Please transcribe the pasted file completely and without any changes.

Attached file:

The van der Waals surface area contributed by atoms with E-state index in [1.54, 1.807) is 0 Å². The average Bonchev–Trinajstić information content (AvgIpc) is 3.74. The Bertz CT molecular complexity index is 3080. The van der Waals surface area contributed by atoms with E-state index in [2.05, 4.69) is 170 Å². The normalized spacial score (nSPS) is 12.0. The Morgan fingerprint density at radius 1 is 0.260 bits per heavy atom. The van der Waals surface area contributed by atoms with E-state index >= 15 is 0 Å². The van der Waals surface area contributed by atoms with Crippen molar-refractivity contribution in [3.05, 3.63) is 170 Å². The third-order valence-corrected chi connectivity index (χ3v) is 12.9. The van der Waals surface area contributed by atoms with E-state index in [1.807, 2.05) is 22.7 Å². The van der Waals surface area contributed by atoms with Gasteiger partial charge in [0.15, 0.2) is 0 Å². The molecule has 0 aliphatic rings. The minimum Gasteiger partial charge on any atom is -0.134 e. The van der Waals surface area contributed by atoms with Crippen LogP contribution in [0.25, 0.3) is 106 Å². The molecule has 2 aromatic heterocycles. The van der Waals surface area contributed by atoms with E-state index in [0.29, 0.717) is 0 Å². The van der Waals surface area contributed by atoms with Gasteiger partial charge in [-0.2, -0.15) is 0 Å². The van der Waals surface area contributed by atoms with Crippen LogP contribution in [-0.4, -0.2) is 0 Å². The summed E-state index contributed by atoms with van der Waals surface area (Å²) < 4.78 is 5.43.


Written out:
The van der Waals surface area contributed by atoms with E-state index in [1.54, 1.807) is 0 Å². The average Bonchev–Trinajstić information content (AvgIpc) is 3.74. The Bertz CT molecular complexity index is 3080. The van der Waals surface area contributed by atoms with E-state index in [2.05, 4.69) is 170 Å². The normalized spacial score (nSPS) is 12.0. The Morgan fingerprint density at radius 1 is 0.260 bits per heavy atom. The van der Waals surface area contributed by atoms with E-state index >= 15 is 0 Å². The van der Waals surface area contributed by atoms with Crippen molar-refractivity contribution in [3.05, 3.63) is 170 Å². The third-order valence-corrected chi connectivity index (χ3v) is 12.9. The van der Waals surface area contributed by atoms with E-state index in [1.807, 2.05) is 22.7 Å². The van der Waals surface area contributed by atoms with Gasteiger partial charge in [0.15, 0.2) is 0 Å². The molecule has 0 aliphatic rings. The minimum Gasteiger partial charge on any atom is -0.134 e. The van der Waals surface area contributed by atoms with Crippen LogP contribution in [0.25, 0.3) is 106 Å². The molecule has 2 aromatic heterocycles. The van der Waals surface area contributed by atoms with E-state index in [0.29, 0.717) is 0 Å². The van der Waals surface area contributed by atoms with Gasteiger partial charge in [-0.2, -0.15) is 0 Å². The van der Waals surface area contributed by atoms with Crippen LogP contribution in [-0.4, -0.2) is 0 Å². The summed E-state index contributed by atoms with van der Waals surface area (Å²) < 4.78 is 5.43.